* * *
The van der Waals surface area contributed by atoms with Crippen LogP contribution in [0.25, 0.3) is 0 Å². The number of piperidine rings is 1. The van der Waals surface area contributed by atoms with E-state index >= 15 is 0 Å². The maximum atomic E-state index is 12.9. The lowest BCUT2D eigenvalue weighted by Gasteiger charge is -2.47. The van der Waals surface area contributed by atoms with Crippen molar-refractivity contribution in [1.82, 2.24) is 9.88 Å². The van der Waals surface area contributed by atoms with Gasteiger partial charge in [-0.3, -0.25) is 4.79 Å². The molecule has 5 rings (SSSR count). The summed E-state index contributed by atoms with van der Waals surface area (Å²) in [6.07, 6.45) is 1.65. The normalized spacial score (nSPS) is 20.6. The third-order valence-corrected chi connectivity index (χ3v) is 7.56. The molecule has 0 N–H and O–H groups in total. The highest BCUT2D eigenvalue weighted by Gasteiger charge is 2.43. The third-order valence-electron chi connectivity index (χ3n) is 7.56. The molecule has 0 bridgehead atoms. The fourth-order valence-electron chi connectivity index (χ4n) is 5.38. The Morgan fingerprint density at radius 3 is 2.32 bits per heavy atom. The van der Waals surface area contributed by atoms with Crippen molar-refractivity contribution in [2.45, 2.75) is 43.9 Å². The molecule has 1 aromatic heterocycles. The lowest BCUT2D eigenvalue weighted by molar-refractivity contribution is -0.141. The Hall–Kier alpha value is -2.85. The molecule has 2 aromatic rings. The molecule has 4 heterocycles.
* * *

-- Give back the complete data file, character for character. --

The van der Waals surface area contributed by atoms with Crippen LogP contribution in [0.25, 0.3) is 0 Å². The number of piperidine rings is 1. The van der Waals surface area contributed by atoms with E-state index >= 15 is 0 Å². The maximum atomic E-state index is 12.9. The lowest BCUT2D eigenvalue weighted by Gasteiger charge is -2.47. The van der Waals surface area contributed by atoms with Crippen molar-refractivity contribution in [1.82, 2.24) is 9.88 Å². The van der Waals surface area contributed by atoms with Gasteiger partial charge in [-0.3, -0.25) is 4.79 Å². The molecule has 5 rings (SSSR count). The summed E-state index contributed by atoms with van der Waals surface area (Å²) in [6.07, 6.45) is 1.65. The normalized spacial score (nSPS) is 20.6. The third-order valence-corrected chi connectivity index (χ3v) is 7.56. The molecule has 0 N–H and O–H groups in total. The highest BCUT2D eigenvalue weighted by Gasteiger charge is 2.43. The third-order valence-electron chi connectivity index (χ3n) is 7.56. The molecule has 0 bridgehead atoms. The fourth-order valence-electron chi connectivity index (χ4n) is 5.38. The Morgan fingerprint density at radius 3 is 2.32 bits per heavy atom. The van der Waals surface area contributed by atoms with Crippen molar-refractivity contribution in [2.45, 2.75) is 43.9 Å². The molecule has 1 aromatic heterocycles. The lowest BCUT2D eigenvalue weighted by molar-refractivity contribution is -0.141. The Hall–Kier alpha value is -2.85. The molecule has 2 aromatic rings. The molecule has 4 heterocycles.